The discrete form of the ocean subgrid scale physics has been presented in §5.3 and §6.7. At the surface and bottom boundaries, the turbulent fluxes of momentum, heat and salt have to be defined. At the surface they are prescribed from the surface forcing (see Chap. 7), while at the bottom they are set to zero for heat and salt, unless a geothermal flux forcing is prescribed as a bottom boundary condition ( key_ trabbl defined, see §5.4.3), and specified through a bottom friction parameterisation for momentum (see §10.4).
In this section we briefly discuss the various choices offered to compute the vertical eddy viscosity and diffusivity coefficients, , and (), defined at ,  and  points, respectively (see §5.3 and §6.7). These coefficients can be assumed to be either constant, or a function of the local Richardson number, or computed from a turbulent closure model (TKE, GLS or KPP formulation). The computation of these coefficients is initialized in the zdfini.F90 module and performed in the zdfric.F90, zdftke.F90, zdfgls.F90 or zdfkpp.F90 modules. The trends due to the vertical momentum and tracer diffusion, including the surface forcing, are computed and added to the general trend in the dynzdf.F90 and trazdf.F90 modules, respectively. These trends can be computed using either a forward time stepping scheme (namelist parameter ln_zdfexp=true) or a backward time stepping scheme (ln_zdfexp=false) depending on the magnitude of the mixing coefficients, and thus of the formulation used (see §3).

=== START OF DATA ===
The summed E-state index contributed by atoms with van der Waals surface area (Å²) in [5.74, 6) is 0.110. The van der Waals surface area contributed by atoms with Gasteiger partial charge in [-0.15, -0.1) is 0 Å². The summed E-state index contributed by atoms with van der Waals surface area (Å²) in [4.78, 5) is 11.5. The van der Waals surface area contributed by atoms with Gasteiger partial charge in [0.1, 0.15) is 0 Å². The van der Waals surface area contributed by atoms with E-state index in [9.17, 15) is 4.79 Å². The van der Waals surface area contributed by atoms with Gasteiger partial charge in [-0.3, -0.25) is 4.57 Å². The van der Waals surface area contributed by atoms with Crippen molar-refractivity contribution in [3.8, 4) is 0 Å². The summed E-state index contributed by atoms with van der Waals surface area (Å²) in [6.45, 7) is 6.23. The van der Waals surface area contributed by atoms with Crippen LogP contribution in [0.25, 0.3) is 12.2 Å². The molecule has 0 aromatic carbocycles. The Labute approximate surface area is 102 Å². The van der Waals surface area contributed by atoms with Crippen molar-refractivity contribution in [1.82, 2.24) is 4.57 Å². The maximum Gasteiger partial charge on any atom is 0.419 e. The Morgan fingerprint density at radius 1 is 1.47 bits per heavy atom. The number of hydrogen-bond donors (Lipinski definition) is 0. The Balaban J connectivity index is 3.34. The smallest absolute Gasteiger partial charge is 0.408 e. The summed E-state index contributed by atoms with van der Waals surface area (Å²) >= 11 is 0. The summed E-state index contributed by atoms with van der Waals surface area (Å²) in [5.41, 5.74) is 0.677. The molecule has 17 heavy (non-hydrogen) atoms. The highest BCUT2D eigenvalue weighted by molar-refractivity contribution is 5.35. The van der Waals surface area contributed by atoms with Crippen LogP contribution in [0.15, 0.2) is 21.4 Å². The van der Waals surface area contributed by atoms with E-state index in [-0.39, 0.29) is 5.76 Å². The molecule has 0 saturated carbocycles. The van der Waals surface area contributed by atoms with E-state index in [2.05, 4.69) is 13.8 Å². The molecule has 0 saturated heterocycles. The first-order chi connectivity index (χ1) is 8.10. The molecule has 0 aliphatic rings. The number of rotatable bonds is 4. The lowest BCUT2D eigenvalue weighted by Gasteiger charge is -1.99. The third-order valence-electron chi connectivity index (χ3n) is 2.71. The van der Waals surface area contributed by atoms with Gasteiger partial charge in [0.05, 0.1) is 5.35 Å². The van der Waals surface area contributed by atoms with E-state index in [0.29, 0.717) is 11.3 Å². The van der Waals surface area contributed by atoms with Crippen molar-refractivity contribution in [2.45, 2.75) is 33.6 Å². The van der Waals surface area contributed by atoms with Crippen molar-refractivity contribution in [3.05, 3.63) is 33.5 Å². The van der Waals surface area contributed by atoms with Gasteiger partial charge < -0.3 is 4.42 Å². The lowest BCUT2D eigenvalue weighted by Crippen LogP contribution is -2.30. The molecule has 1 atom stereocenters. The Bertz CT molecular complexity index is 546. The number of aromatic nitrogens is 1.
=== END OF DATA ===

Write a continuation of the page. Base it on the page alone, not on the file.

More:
! &namzdf ! vertical physics ! rn_avm0 = 1.2e4 ! vertical eddy viscosity [m2/s] (background Kz if not "key_zdfcst") rn_avt0 = 1.2e5 ! vertical eddy diffusivity [m2/s] (background Kz if not "key_zdfcst") nn_avb = 0 ! profile for background avt & avm (=1) or not (=0) nn_havtb = 0 ! horizontal shape for avtb (=1) or not (=0) ln_zdfevd = .true. ! enhanced vertical diffusion (evd) (T) or not (F) nn_evdm = 0 ! evd apply on tracer (=0) or on tracer and momentum (=1) rn_avevd = 100. ! evd mixing coefficient [m2/s] ln_zdfnpc = .false. ! NonPenetrative Convective algorithm (T) or not (F) nn_npc = 1 ! frequency of application of npc nn_npcp = 365 ! npc control print frequency ln_zdfexp = .false. ! timestepping: splitexplicit (T) or implicit (F) time stepping nn_zdfexp = 3 ! number of subtimestep for ln_zdfexp=T /
Options are defined through the namzdf namelist variables. When key_ zdfcst is defined, the momentum and tracer vertical eddy coefficients are set to constant values over the whole ocean. This is the crudest way to define the vertical ocean physics. It is recommended that this option is only used in process studies, not in basin scale simulations. Typical values used in this case are:
These values are set through the rn_avm0 and rn_avt0 namelist parameters. In all cases, do not use values smaller that those associated with the molecular viscosity and diffusivity, that is for momentum, for temperature and for salinity.